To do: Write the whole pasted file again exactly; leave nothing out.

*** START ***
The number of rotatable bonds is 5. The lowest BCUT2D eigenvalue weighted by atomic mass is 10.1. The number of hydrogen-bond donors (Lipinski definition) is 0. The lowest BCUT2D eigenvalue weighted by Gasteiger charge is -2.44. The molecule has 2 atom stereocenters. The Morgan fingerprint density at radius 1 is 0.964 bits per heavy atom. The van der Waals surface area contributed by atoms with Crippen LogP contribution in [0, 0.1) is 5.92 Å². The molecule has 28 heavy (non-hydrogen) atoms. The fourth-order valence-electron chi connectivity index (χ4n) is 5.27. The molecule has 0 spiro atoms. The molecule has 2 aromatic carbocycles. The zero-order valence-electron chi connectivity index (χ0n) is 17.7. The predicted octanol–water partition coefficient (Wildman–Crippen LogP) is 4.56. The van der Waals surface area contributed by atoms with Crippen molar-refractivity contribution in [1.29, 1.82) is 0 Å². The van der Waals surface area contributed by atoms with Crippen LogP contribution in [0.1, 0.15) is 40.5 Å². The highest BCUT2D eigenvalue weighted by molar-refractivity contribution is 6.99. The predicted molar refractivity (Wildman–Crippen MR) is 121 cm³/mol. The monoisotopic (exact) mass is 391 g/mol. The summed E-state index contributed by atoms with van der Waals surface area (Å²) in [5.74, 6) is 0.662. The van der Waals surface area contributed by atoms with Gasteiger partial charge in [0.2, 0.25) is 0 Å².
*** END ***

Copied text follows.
The number of rotatable bonds is 5. The lowest BCUT2D eigenvalue weighted by atomic mass is 10.1. The number of hydrogen-bond donors (Lipinski definition) is 0. The lowest BCUT2D eigenvalue weighted by Gasteiger charge is -2.44. The molecule has 2 atom stereocenters. The Morgan fingerprint density at radius 1 is 0.964 bits per heavy atom. The van der Waals surface area contributed by atoms with Crippen LogP contribution in [0, 0.1) is 5.92 Å². The molecule has 28 heavy (non-hydrogen) atoms. The fourth-order valence-electron chi connectivity index (χ4n) is 5.27. The molecule has 0 spiro atoms. The molecule has 2 aromatic carbocycles. The zero-order valence-electron chi connectivity index (χ0n) is 17.7. The predicted octanol–water partition coefficient (Wildman–Crippen LogP) is 4.56. The van der Waals surface area contributed by atoms with Crippen molar-refractivity contribution in [1.29, 1.82) is 0 Å². The van der Waals surface area contributed by atoms with Crippen LogP contribution in [0.1, 0.15) is 40.5 Å². The highest BCUT2D eigenvalue weighted by molar-refractivity contribution is 6.99. The predicted molar refractivity (Wildman–Crippen MR) is 121 cm³/mol. The monoisotopic (exact) mass is 391 g/mol. The summed E-state index contributed by atoms with van der Waals surface area (Å²) in [5.74, 6) is 0.662. The van der Waals surface area contributed by atoms with Gasteiger partial charge in [0.2, 0.25) is 0 Å².